Vietnamese firms hear how to promote exports to Southeast Asia at seminar
Vietnamese firms need to improve product quality and study market trends and consumer tastes in Southeast Asian countries as well as take part in trade promotion programmes there to promote exports, industry insiders have said.
Nguyen Phuc Nam, deputy director of the Asia - Africa Market Department under the Ministry of Industry and Trade, said besides tariff incentives under bilateral and multilateral free trade agreements, Southeast Asia is a promising market for Vietnamese firms with a large population of nearly 650 million, cultural similarities and consumption trends favourable to Vietnamese goods.
The region is Viet Nam’s fourth largest export market after the US, China and the EU with exports of US$25.2 billion last year.
Thailand, Malaysia, Indonesia, Singapore and the Philippines are the biggest partners in the region.
Viet Nam’s key export products to the region include iron and steel, phones and accessories, computer, electronic products and accessories, and agricultural products such as rice, tea, coffee and seafood.
“The structure of Viet Nam's exports to ASEAN has shifted from agricultural, aquatic and mineral products to industrial goods and processed products with higher value addition,” Nam told a seminar in HCM City last week.
Although tariff barriers within ASEAN have been removed, Vietnamese enterprises have not exploited all the advantages available to them to boost exports to member countries, he said.
Pham Ngoc Hung, deputy chairman of the HCM City Union of Business Associations, agreed, saying: “Vietnamese businesses have not focused on intra-ASEAN export though there are many incentives.”
He attributed it to the region’s inconsistent policies and market demand compared to the US and EU.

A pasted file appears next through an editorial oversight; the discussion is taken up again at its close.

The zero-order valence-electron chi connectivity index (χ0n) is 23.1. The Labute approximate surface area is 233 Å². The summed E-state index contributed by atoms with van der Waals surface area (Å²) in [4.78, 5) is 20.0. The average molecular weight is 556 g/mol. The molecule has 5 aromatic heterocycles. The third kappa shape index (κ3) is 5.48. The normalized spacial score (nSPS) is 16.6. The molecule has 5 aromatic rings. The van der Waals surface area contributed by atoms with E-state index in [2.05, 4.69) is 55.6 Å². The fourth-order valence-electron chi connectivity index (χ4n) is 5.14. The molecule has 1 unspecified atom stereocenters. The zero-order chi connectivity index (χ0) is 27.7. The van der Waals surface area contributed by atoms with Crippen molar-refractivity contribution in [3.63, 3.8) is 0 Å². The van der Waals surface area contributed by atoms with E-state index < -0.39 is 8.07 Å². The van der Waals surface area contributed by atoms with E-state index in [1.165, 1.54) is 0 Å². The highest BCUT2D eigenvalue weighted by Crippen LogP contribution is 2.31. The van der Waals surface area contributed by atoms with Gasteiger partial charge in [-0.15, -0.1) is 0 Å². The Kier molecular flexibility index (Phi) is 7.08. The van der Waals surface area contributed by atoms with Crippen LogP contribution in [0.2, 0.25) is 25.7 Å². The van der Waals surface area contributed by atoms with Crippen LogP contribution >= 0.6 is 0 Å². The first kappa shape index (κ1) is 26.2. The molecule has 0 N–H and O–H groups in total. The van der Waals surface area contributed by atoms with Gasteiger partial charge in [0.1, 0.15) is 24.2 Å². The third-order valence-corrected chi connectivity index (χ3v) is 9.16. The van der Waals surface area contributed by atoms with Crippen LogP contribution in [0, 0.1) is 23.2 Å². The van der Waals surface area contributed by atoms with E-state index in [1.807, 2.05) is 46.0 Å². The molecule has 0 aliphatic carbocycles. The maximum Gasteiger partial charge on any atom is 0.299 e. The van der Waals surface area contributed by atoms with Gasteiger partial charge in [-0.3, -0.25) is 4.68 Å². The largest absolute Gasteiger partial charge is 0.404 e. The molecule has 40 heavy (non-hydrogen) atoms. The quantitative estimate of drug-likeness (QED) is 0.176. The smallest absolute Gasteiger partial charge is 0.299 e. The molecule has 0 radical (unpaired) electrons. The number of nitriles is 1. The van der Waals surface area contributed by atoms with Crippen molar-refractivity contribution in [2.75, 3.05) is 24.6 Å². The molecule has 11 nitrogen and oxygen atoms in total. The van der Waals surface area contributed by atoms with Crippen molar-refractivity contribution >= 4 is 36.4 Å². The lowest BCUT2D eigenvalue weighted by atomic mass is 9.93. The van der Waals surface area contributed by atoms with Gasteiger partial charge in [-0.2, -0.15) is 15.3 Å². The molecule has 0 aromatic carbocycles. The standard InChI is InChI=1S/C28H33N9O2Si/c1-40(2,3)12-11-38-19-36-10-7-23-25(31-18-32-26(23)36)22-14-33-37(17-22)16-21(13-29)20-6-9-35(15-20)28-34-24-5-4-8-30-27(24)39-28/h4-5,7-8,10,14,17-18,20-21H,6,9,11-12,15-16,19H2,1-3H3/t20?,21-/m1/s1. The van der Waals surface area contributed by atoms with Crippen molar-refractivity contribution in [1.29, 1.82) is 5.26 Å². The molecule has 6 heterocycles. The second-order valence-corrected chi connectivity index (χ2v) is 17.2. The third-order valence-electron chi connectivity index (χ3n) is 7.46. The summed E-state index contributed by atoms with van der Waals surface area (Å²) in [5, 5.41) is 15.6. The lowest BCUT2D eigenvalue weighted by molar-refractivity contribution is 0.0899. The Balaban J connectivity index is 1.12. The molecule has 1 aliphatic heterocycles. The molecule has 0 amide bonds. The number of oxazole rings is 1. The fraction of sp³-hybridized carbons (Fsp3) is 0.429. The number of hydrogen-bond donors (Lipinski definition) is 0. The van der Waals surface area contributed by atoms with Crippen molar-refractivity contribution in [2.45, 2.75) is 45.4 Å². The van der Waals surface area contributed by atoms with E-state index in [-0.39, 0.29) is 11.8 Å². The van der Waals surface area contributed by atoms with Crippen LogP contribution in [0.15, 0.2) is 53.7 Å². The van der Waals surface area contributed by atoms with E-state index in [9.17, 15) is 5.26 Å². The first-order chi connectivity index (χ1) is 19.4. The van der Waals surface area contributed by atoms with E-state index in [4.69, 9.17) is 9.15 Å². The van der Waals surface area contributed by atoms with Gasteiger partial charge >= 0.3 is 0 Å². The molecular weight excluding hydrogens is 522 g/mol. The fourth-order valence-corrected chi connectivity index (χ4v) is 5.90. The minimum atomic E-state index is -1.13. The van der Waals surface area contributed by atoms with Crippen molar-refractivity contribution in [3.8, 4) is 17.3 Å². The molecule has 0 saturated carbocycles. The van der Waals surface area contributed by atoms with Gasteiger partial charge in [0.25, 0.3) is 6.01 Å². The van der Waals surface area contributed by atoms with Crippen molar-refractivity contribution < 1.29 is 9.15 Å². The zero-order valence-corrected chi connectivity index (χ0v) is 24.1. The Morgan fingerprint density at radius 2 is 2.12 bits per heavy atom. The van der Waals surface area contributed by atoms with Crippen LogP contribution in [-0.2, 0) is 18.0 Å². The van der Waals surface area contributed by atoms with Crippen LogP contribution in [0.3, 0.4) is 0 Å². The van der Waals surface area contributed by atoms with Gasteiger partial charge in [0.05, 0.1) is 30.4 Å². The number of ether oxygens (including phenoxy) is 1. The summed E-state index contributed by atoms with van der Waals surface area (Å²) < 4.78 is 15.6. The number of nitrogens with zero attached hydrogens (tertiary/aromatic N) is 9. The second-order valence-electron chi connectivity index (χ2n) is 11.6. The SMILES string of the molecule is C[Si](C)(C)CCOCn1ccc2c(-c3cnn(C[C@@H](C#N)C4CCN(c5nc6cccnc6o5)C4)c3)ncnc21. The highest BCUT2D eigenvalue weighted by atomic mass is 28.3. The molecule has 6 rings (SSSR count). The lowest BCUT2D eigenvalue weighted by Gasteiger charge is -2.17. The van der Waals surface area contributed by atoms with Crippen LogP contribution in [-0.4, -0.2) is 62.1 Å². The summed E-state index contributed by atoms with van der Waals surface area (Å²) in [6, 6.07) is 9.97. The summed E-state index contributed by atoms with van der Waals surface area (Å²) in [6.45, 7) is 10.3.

“In addition, there is fierce competition with Chinese goods and high-tech goods from Japan, South Korea and India. With their low production technologies, many Vietnamese products are mainly suitable for Laos, Cambodia and Myanmar.”
Nam said Thailand has high demand for dried fruits while the Philippines and Indonesia require telecommunications products, power generators and water pumps. There is also high demand for shrimp, pangasius fish, fruits and vegetables, rice, processed foods, machinery and apparel products in many countries in the region, he said.
Le Thi Mai Anh from the Asia - Africa Market Department said wood products are also in high demand, especially in Malaysia, Indonesia and the Philippines.
“Despite facing fierce competition since countries in the region have similar products, there is still much room for Vietnamese products in the regional market.”
To promote their exports in the region, Mai said: “Vietnamese businesses should focus more on improving their product quality by understanding standard and quality regulations set by countries in the region, investment in upgrading production and preservation technology, and improving packaging, design and package size.”
Besides, firms need to constantly update themselves on consumer trends, participate in trade promotion activities, and tie up with reputed distributors, she said.
Hung said amid the tough times caused by the pandemic, local firms should “restructure to suit the new situation, improve product quality by adopting advanced technologies and that of human resources, and apply digital technologies in management, market access and transactions with customers.
“They should also take advantage of the support of commercial counsellors and organisations abroad to find potential business partners and promote their products.”
Hung said like other markets in the world, countries in the region also have technical barriers to protect domestic production and firms need to understand them to facilitate their exports.
Truong Xuan Trung, head of the Viet Nam Trade Office in Indonesia, said Vietnamese firms should be careful when looking for business partners online since they could otherwise be cheated.
With a large proportion of the region’s population being Muslim, Vietnamese firms must have proper cultural interaction and ensure their products meet Halal standards, he said.